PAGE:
Chest X-Ray Myth: X³You have to do a chest x-ray so you can find xHampton¶s hump or a Westermark sign.´ Reality: Most chest x-rays in patients with PE are xnonspecific and insensitive

Diagnostic Testing
- CXR¶s
Chest radiograph findings in patient with pulmonary embolism
Result Cardiomegaly Normal study Atelectasis Elevated Hemidiaphragm Pulmonary Artery Enlargement Pleural Effusion Parenchymal Pulmonary Infiltrate Percent 27% 24% 23% 20% 19% 18% 17%

Chest X-ray Eponyms of PE XWestermark's sign
± A dilation of the pulmonary vessels proximal to the embolism along with collapse of distal vessels, sometimes with a sharp cutoff.

Hampton¶s Hump
± A triangular or rounded pleural-based infiltrate with pleuralthe apex toward the hilum, usually located adjacent to the hilum.

Radiographic Eponyms
- Hampton¶s Hump, Westermark¶s Sign

Westermark¶s Sign Hampton¶s Hump

The dyspnoeic patient 

Chest CT 
not recommended for the initial evaluation (unless suspected PE)  appropriate when clinic, X-ray, laboratory tests are non revealing/non diagnostic CT allows confident diagnosis or limited differential diagnosis

COPD, fibrosis bronchiectasis pneumoconiosis interstitial lung diseases
ACR Criteria of appropriateness for dyspnoea ± Radiology 2000; 215: 641

The dyspnoeic patient 

MDCT-PA
< 25% respiratory motion artifacts *

better image quality in dyspnoeic patients **
*Remy-Jardin M, Eur Radiol 2002; 12:1971 **Remy-Jardin M, Radiology 2007; 245: 315 

partial or complete filling defects  proximal extent of PE

Coronal MIP

Occlusion & Infarcts

The dyspnoeic patient

MDCT & Dyspnoea 
CT can identify alternative causes other than PE in dyspnoeic patients, also potentially life-threatening  recent advances in MDCT have improved patient care by minimizing diagnostic delay 
emerging use of whole-chest ECG-gated CT (also at low dose*) reinforces the role of CTA in acute clinical setting:
1- assessment of CAD as potential cause of dyspnoea 2- prognostic information in PE patients (RVF), useful to guide therapeutic decisions (surgery/ thrombolysis)
*d¶Agostino AG ± Eur Radiol 2006; 16: 2137

CT-venography: one-stop shopping?

Erasmus MC

Schoepf, Eur Radiol 2001

Erasmus MC

FOTO THORAK

Be systematic
:
1)

Check the quality of the film

Film Quality
First determine is the film a PA or AP view.
PA- the x-rays penetrate through the back of the patient xon to the film

AP-the x-rays penetrate through the front of the patient xon to the film. All x-rays in the PICU are portable and are AP view x-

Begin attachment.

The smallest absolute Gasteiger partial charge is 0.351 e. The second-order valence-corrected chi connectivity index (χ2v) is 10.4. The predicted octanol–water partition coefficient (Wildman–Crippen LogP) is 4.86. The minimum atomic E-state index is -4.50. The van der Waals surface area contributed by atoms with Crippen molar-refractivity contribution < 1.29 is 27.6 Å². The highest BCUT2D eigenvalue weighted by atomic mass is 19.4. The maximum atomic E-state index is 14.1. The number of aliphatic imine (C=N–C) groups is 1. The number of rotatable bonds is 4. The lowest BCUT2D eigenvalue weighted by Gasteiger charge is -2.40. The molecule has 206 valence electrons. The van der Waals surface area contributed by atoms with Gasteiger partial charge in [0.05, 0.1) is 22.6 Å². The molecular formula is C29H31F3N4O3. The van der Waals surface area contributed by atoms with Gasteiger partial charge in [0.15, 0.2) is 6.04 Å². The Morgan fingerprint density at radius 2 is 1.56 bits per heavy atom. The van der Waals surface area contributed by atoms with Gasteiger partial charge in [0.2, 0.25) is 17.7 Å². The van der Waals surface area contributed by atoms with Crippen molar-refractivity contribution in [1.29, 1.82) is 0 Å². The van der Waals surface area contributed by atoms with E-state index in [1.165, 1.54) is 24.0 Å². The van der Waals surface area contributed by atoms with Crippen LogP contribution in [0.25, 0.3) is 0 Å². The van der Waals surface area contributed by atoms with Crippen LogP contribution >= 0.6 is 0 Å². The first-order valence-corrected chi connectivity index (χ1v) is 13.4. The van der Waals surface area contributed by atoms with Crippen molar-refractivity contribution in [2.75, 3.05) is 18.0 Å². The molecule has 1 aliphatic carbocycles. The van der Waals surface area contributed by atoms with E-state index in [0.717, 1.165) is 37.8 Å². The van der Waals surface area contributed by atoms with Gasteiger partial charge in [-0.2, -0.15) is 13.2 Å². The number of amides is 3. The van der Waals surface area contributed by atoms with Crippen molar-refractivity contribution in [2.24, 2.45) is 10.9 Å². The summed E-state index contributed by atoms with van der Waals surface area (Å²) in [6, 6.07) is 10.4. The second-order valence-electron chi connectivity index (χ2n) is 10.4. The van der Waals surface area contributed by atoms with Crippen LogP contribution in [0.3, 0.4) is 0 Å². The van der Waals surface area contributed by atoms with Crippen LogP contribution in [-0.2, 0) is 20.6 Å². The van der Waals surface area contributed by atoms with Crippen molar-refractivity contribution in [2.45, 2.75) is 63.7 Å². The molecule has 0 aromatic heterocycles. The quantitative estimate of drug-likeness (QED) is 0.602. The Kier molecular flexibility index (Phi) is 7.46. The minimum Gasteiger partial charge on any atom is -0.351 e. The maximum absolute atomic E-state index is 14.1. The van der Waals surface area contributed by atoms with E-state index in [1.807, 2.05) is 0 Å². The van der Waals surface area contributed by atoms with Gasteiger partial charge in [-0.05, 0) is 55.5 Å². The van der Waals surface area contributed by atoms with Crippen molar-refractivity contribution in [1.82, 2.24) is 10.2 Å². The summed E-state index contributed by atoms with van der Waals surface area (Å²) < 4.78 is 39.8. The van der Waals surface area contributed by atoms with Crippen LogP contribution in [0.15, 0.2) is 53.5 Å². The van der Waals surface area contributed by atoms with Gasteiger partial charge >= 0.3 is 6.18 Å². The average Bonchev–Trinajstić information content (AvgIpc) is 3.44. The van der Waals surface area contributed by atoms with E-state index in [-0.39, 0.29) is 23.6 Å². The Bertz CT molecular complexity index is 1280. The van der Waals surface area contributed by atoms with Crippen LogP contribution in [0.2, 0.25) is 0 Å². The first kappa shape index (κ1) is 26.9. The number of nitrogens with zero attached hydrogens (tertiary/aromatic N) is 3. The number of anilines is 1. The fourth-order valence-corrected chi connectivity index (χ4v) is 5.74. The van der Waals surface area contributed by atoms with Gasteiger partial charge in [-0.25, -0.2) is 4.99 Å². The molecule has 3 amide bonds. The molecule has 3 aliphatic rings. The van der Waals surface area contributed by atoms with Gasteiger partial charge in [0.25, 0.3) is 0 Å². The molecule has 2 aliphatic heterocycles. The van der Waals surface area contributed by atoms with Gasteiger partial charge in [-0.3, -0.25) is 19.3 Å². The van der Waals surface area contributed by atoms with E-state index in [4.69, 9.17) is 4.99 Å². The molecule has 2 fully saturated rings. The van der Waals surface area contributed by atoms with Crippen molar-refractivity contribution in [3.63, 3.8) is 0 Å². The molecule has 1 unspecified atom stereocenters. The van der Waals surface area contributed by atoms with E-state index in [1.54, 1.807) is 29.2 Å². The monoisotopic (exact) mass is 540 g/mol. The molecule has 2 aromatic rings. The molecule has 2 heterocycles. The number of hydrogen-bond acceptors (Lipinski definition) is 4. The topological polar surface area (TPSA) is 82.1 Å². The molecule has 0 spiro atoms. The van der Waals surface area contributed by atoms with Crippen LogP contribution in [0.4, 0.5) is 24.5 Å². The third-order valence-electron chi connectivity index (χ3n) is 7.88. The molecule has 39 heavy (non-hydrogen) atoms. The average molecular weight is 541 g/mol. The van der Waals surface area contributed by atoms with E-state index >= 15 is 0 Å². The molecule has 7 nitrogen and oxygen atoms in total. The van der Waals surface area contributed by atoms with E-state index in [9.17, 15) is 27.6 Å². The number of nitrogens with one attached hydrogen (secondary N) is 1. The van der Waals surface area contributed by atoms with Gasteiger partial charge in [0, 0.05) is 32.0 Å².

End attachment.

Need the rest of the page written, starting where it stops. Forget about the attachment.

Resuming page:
Film Quality (cont)
Was film taken under full inspiration? -10 posterior ribs should be visible. Why do I say posterior here?
When X-ray beams pass through the anterior chest on to the film Under the patient, the ribs closer to the film (posterior) are most apparent.

A really good film will show anterior ribs too, there should Be 6 to qualify as a good inspiratory film.

Quality (cont.)
Is the film over or under penetrated if under penetrated you will not be able to see the thoracic vertebrae.

Quality (cont)
Check for rotation
± Does the thoracic spine align in the center of the sternum and between the clavicles? ± Are the clavicles level?

Verify Right and Left sides

Gastric bubble should be on the left

Now you are ready
Look at the diaphram: for tenting free air abnormal elevation Margins should be sharp (the right hemidiaphram is
usually slightly higher than the left)

Check the Heart
Size Shape SilhouetteSilhouette-margins should be sharp Diameter (>1/2 thoracic diameter is enlarged heart)
Remember: AP views make heart appear larger than it actually is.

Cardiac Silhouette

1. R Atrium 2. R Ventricle 3. Apex of L Ventricle

4. Superior Vena Cava 5. Inferior Vena Cava 6. Tricuspid Valve

7. Pulmonary Valve 8. Pulmonary Trunk 9. R PA 10. L PA

Check the costophrenic angles
Margins should be sharp

Loss of Sharp Costophrenic Angles

Check the hilar region
The hilar ± the large blood vessels going to and from the lung at the root of each lung where it meets the heart. Check for size and shape of aorta, nodes,enlarged vessels

Finally, Check the Lung Fields
Infiltrates Increased interstitial markings Masses Absence of normal margins Air bronchograms Increased vascularity

Abnormals

Lung findings
Darker areas
± ± ± ± radiolucent Pneumothorax Cysts/bulla Air bronchograms

Lighter areas
± Opacities ± ³infiltrates´
Blood Pus Water

± Nodules or mass

Opacities
Lobar or not«. Pneumonia Pulmonary Edema
± ³fluffy,´ diffuse, ³bat wing´ distribution

Hemorrhage
± Cant tell by xray, need bronch

Pasien dengan asma bronkhiale kronik

RANGKUMAN
Foto thorak dilakukan setelah penilaian klinik dilakukan dengan cermat Bila foto thorak negatip maka dilakukan CT Scan thorak Bila kecurigaan akan Emboli paru maka multislices CT Scan dapat langsung dikerjakan

TERIMAKASIH/THANK YOU